For example, with my Paleo Waffles (below) or Muffin recipes, I offer a cassava flour option for those who need nut-free. But double-check the batter texture details to ensure the batter doesn’t get too thick. If it’s too dense, you probably inadvertently added too much cassava flour. 

They say it’s 1:1 to white flour. I disagree. Again, I would start out with 75% of the amount of white flour it calls for (so, 1 cup white flour, start with 3/4 cup cassava flour) and go from there, again remembering the tip above on how to measure it. 

  • With the above disclaimers in mind, it is the closest Paleo single flour replacement for white flour. It can be used in baking and breading successfully.
  • Also works well for thickening sauces. 

Paleo Waffles - Gluten-free, dairy-free, nut-free. Crispy and a huge hit with the kids!

 

Paleo Pantry 101: Flours – Tapioca, Arrowroot, and Potato Starch or Flour

WHAT IT IS

These three white powdery gluten-free Paleo flours can behave very similarly, but it’s essential to know the differences and when to use each one.

  • Tapioca flour is actually also made from a cassava root, but through a different process.
  • Arrowroot is made from the arrowroot plant, a plant similar to the cassava plant.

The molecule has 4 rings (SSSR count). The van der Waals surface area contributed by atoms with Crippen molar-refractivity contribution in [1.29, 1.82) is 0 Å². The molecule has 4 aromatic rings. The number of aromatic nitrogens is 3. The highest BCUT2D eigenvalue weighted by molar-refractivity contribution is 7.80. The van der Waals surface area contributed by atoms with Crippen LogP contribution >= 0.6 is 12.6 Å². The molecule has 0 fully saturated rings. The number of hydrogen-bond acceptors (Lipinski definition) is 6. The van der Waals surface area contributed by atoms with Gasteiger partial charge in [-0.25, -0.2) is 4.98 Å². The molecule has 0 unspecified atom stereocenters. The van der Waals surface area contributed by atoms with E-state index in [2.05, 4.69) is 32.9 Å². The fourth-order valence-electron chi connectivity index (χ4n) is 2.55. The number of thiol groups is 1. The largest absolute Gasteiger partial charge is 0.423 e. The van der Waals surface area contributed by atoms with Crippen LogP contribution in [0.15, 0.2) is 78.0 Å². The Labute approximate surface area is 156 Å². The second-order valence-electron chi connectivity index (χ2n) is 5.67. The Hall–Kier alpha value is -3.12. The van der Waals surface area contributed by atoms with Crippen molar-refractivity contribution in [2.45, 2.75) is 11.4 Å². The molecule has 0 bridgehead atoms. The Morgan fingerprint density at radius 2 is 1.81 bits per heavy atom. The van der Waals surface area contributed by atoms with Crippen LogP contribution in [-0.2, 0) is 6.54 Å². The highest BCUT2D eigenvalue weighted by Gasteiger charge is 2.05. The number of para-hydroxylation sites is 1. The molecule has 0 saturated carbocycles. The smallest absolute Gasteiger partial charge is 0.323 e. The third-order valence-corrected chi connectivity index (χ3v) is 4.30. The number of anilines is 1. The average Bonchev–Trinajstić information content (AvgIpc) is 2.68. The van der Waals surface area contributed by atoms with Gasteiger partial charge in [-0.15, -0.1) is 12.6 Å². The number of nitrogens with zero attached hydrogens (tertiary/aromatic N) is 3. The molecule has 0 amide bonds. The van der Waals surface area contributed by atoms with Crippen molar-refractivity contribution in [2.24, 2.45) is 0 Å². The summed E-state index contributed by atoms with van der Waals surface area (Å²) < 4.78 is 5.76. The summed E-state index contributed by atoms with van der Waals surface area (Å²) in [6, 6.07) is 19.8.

• Potato starch, you guessed it, comes from the starch of a potato, ground into a powdery substance.
PREFERRED BRAND
  • Tapioca flour – I get tapioca flour from Amazon or the bulk bins at Winco. 
  • Arrowroot flour – I also find this on Amazon or the bulk bins at Winco. 
  • Potato starch or flour – Well, ditto, lol. I buy it either on Amazon or in the bulk bins at Winco.

HOW TO USE IT

Here’s where things get a little specific, so pay attention. These three can sometimes be interchangeable, sometimes not. Instead of going by flour, let’s talk about which to use depending on what you want to do.

  • Thickening sauces: All three, tapioca, arrowroot, and potato starch, will thicken a sauce like cornstarch.
    • However, arrowroot and potato starch will both thicken it without any weird texture results.
    • Tapioca flour will create a “tacky” result. This works well if you wanted to make a stretchy, nacho-cheese type sauce, like in my Chili con Queso Dip (below) but not for other sauces. I don’t generally recommend tapioca flour for thickening sauces.
  • In baked goods: Generally, all three of these flours work well in baked goods, in combination with other flours. I often use a combination flour of tapioca, coconut flour, and almond flour in baked goods to create a great texture.
    • Due to its “tacky” result, Tapioca can help make a soft “stretch” to muffins or my Paleo crepes. But, too much tapioca flour in a baked good can leave it gummy in texture. 

Whole30 Chili Con Queso - Paleo, Keto, gluten-free, dairy-free, nut-free, egg-free, vegan options

 

I hope this Paleo Pantry 101: Flour edition helped you understand the ins and outs of using Paleo flours! If you have any further questions, comment below. Here’s to all the delicious creations to come!

2 Comments

  1. Thank you, Autumn! This is so helpful and easy to understand.

    Reply
    • My pleasure! I’m so glad you found it helpful. Thanks for letting me know!

      Reply